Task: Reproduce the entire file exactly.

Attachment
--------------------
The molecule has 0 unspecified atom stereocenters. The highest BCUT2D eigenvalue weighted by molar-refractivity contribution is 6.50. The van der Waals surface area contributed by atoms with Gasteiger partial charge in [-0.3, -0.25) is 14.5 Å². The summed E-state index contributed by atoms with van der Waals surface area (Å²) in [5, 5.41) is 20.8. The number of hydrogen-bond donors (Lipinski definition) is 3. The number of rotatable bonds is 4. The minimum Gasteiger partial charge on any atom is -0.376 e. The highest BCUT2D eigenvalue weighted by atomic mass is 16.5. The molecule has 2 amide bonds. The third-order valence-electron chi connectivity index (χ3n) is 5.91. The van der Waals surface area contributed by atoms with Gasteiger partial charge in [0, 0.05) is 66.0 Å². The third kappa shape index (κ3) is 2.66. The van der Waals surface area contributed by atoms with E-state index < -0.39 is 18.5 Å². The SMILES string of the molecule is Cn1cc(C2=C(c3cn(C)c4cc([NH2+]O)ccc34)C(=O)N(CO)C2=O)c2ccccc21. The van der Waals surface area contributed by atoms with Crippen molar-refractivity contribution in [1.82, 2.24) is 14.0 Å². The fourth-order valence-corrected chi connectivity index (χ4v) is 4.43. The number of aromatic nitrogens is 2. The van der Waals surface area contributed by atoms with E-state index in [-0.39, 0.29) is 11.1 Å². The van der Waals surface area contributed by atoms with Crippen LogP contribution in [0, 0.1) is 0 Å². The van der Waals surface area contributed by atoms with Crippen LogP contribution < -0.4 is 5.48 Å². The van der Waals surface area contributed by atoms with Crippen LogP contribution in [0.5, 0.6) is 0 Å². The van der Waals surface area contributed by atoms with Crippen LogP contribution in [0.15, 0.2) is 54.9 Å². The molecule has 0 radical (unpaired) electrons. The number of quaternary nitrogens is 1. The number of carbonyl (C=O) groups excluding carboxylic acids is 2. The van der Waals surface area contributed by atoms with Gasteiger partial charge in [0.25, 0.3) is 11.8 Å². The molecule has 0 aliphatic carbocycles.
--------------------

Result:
The molecule has 0 unspecified atom stereocenters. The highest BCUT2D eigenvalue weighted by molar-refractivity contribution is 6.50. The van der Waals surface area contributed by atoms with Gasteiger partial charge in [-0.3, -0.25) is 14.5 Å². The summed E-state index contributed by atoms with van der Waals surface area (Å²) in [5, 5.41) is 20.8. The number of hydrogen-bond donors (Lipinski definition) is 3. The number of rotatable bonds is 4. The minimum Gasteiger partial charge on any atom is -0.376 e. The highest BCUT2D eigenvalue weighted by atomic mass is 16.5. The molecule has 2 amide bonds. The third-order valence-electron chi connectivity index (χ3n) is 5.91. The van der Waals surface area contributed by atoms with Gasteiger partial charge in [0, 0.05) is 66.0 Å². The third kappa shape index (κ3) is 2.66. The van der Waals surface area contributed by atoms with E-state index < -0.39 is 18.5 Å². The SMILES string of the molecule is Cn1cc(C2=C(c3cn(C)c4cc([NH2+]O)ccc34)C(=O)N(CO)C2=O)c2ccccc21. The van der Waals surface area contributed by atoms with Crippen molar-refractivity contribution in [1.82, 2.24) is 14.0 Å². The fourth-order valence-corrected chi connectivity index (χ4v) is 4.43. The number of aromatic nitrogens is 2. The van der Waals surface area contributed by atoms with E-state index in [-0.39, 0.29) is 11.1 Å². The van der Waals surface area contributed by atoms with Crippen LogP contribution in [0, 0.1) is 0 Å². The van der Waals surface area contributed by atoms with Crippen LogP contribution < -0.4 is 5.48 Å². The van der Waals surface area contributed by atoms with Crippen LogP contribution in [0.5, 0.6) is 0 Å². The van der Waals surface area contributed by atoms with Crippen LogP contribution in [0.15, 0.2) is 54.9 Å². The molecule has 0 radical (unpaired) electrons. The number of quaternary nitrogens is 1. The number of carbonyl (C=O) groups excluding carboxylic acids is 2. The van der Waals surface area contributed by atoms with Gasteiger partial charge in [0.25, 0.3) is 11.8 Å². The molecule has 0 aliphatic carbocycles.